Wednesday, December 12, 2007
Chairman of TV One/ President and CEO of Radio One, Alfred Liggins III
Quality television for blacks is on the rise. Washington based cable channel, TV One is committed to black-themed programming. Its the only other black network on air besides BET. The flourishing TV One is currently in 42.2 million homes and turns 4 years old next year.
Executives at TV One are aiming to satisfy the programming needs of black viewers over 25. Which means no raunchy videos or teenage reality shows. Instead, programs like "Baisden After Dark" a late night talk show featuring radio personality Michael Baisden, documentaries on issues ranging from election fraud to the life of boxer, Laila Ali, "reruns of hit shows like Martin, and a cooking show with black celebrity chef G. Garvin. There's also a comedy competition hosted by Bill Bellamy as well as a social and political program and much more.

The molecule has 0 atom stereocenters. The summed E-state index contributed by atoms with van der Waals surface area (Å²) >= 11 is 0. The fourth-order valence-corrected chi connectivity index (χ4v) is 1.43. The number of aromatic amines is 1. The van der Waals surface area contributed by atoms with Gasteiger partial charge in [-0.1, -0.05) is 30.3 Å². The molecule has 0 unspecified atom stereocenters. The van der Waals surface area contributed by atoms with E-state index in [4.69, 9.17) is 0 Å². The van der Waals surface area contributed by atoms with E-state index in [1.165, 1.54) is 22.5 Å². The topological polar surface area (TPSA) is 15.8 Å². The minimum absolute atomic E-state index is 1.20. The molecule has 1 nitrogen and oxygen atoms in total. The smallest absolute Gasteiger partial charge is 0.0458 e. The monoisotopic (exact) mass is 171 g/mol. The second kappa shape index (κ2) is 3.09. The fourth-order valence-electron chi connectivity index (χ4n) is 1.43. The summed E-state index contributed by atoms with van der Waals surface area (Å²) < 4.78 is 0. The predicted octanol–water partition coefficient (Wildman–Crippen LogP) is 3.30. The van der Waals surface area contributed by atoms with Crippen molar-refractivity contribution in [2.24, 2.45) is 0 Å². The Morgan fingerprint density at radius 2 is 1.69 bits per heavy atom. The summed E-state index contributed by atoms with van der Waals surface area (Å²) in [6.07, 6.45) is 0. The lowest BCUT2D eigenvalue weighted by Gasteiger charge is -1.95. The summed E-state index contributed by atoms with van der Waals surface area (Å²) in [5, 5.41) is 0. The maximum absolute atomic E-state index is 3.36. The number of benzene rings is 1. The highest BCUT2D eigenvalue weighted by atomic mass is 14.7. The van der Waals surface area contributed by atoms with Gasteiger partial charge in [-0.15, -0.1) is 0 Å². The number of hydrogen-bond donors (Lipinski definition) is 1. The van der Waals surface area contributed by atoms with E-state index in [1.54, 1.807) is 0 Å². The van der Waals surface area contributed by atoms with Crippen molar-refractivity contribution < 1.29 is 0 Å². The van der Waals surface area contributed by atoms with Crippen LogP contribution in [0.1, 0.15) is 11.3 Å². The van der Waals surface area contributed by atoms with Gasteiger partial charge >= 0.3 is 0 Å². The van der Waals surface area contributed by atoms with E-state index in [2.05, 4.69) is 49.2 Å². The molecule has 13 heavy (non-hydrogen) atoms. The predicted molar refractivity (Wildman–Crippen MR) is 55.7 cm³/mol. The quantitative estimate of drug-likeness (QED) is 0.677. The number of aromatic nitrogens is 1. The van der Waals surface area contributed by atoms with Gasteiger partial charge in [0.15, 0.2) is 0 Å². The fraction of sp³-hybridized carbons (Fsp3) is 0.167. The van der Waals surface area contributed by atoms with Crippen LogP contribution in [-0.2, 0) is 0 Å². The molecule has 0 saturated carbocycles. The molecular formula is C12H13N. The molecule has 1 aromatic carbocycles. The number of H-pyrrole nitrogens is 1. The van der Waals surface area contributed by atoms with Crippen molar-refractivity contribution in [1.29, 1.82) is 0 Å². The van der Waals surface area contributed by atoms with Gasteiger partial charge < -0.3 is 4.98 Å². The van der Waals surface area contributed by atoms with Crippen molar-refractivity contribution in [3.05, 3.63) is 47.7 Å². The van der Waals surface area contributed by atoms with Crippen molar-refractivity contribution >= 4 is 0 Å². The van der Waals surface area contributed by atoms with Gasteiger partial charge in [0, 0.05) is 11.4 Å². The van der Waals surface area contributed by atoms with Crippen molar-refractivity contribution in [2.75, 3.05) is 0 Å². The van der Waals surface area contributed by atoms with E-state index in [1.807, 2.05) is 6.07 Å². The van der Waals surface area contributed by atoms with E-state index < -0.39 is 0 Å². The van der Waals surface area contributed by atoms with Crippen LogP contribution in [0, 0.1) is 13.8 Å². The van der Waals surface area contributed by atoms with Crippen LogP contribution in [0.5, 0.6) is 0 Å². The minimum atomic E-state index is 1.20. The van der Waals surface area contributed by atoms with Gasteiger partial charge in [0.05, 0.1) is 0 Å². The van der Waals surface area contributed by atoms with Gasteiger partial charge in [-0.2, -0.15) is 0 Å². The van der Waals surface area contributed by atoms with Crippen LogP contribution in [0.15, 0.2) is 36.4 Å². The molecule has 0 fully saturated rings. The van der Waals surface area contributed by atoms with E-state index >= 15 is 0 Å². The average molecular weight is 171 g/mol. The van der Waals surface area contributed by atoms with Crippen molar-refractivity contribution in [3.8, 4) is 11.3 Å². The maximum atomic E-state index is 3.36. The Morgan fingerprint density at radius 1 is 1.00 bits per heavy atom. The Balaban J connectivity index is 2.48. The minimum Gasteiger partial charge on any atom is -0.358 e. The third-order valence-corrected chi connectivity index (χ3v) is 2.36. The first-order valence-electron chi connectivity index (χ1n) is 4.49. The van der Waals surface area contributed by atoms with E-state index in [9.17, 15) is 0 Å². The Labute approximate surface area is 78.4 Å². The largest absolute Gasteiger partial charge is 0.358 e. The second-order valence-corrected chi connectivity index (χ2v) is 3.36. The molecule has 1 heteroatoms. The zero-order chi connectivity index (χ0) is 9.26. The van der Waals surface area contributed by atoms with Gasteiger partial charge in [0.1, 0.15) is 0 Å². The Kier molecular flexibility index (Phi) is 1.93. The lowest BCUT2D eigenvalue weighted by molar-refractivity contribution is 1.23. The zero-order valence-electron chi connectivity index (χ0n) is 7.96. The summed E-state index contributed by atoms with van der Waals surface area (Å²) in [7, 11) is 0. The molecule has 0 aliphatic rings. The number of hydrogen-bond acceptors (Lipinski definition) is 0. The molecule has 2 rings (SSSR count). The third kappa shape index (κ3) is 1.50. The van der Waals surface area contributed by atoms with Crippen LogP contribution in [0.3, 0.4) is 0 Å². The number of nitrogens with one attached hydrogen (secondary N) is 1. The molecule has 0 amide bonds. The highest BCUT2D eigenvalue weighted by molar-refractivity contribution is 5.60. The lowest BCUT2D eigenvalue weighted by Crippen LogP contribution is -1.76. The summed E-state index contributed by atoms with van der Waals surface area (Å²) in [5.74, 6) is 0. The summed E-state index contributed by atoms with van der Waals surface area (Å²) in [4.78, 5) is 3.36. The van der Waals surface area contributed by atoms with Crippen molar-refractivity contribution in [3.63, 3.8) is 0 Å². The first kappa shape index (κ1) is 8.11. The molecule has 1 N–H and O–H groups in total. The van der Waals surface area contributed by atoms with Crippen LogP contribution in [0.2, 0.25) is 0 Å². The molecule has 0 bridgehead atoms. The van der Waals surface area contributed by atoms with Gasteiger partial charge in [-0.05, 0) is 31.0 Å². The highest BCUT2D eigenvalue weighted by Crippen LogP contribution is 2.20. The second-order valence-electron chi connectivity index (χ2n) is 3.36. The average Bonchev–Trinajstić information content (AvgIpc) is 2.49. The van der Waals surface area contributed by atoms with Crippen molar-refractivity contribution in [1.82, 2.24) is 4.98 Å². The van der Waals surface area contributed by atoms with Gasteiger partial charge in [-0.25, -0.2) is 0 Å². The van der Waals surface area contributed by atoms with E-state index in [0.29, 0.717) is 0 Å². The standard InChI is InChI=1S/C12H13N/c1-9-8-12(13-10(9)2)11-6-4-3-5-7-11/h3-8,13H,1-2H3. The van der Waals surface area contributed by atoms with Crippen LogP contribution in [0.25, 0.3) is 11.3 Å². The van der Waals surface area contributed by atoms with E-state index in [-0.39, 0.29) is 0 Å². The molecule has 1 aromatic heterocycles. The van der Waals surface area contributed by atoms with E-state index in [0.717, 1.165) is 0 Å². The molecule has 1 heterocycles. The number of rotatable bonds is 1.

Lately, there has been a mission to broaden the perception of Black culture and lifestyle and dispel generalizations and negative stereotypes about the black community. “Politically, socially and economically what we’re doing is important,” Johnathan Rodgers, TV One’s president and chief executive officer, said in a recent interview. “We are controlling our images and giving black viewers a choice.”
Alfred C. Liggins III, the chairman of TV One and the president and chief executive officer of Radio One and his investors raised $130 million to start the network, with Radio One putting up $74 million. Comcast came aboard, he said, partly because of Radio One’s expertise in urban markets. TV One is aiming to reach 50 million homes and reach a revenue of $70 million by the end of 2008.